Crisis, Conflict, and Creativity: The Cultural Impact of the WPA Arts Projects in Michigan, 1935-1943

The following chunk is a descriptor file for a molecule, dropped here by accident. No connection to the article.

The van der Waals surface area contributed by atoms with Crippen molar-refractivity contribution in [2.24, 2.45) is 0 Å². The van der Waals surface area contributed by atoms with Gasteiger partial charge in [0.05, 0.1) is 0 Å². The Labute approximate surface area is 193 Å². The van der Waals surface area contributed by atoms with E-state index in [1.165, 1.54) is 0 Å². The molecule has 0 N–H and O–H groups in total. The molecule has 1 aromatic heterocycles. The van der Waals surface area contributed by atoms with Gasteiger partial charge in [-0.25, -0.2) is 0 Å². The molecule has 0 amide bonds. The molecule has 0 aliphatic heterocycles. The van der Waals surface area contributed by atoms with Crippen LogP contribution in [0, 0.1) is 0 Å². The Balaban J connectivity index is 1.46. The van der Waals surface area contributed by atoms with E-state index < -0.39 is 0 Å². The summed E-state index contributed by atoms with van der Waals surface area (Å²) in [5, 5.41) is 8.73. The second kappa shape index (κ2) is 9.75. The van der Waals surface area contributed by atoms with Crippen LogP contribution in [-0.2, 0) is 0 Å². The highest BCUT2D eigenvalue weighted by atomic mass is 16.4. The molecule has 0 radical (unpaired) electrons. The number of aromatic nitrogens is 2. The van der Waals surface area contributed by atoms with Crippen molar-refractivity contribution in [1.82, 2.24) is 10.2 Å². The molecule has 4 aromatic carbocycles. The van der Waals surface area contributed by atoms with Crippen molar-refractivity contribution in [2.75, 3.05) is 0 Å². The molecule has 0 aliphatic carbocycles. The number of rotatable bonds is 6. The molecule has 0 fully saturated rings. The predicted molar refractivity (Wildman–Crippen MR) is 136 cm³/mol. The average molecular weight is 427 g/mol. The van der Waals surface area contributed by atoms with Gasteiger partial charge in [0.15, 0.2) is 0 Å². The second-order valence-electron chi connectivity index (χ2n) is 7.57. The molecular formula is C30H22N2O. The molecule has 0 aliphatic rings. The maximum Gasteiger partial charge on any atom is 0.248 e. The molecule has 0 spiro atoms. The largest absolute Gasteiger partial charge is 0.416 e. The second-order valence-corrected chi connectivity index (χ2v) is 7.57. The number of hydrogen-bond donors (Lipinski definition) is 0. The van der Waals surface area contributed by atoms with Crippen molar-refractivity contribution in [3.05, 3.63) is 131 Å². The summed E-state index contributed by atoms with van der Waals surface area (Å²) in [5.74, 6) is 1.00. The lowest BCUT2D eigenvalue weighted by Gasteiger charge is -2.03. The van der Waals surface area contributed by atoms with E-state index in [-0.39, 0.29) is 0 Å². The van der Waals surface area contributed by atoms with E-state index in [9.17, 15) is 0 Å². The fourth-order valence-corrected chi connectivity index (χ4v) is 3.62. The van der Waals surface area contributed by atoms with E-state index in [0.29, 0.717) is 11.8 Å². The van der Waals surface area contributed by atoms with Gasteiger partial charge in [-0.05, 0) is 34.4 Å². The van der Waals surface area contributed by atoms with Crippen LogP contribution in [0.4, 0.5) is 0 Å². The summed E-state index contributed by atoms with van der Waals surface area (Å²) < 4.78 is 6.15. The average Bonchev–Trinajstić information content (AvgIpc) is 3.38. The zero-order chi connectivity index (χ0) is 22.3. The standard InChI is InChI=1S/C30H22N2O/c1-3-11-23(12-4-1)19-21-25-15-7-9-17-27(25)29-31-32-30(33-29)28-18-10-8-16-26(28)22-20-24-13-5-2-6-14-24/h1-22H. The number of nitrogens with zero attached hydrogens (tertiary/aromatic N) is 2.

The WPA of the 1930s was the umbrella organization for many programs that ranged from strengthening infrastructure to producing art work. Besides providing employment to thousands of creative Michiganders and exposing the general public to original art for the first time, Michigan Federal One artists strove to separate art from the trappings of social class by using art to foster agitation and social awareness in order to delegitimize the federal idyllic aesthetic and expose the numerous levels of conflict between the elite and the working class, professionals and amateurs, politicians and artists, as well as between artists and their audience. By making art a part of as many Michiganders’ lives as possible as a vehicle for expression and personal enrichment, the project was recourse against those who had historically held a monopoly on beauty and aesthetics. Federal One, with all its faults, provided a constructive outlet for rebellion in Michigan and defined the duty of artists as producing work with a purpose, not just art for art’s sake, while at the same time to open a dialogue between artists and society that had not existed in the state before.
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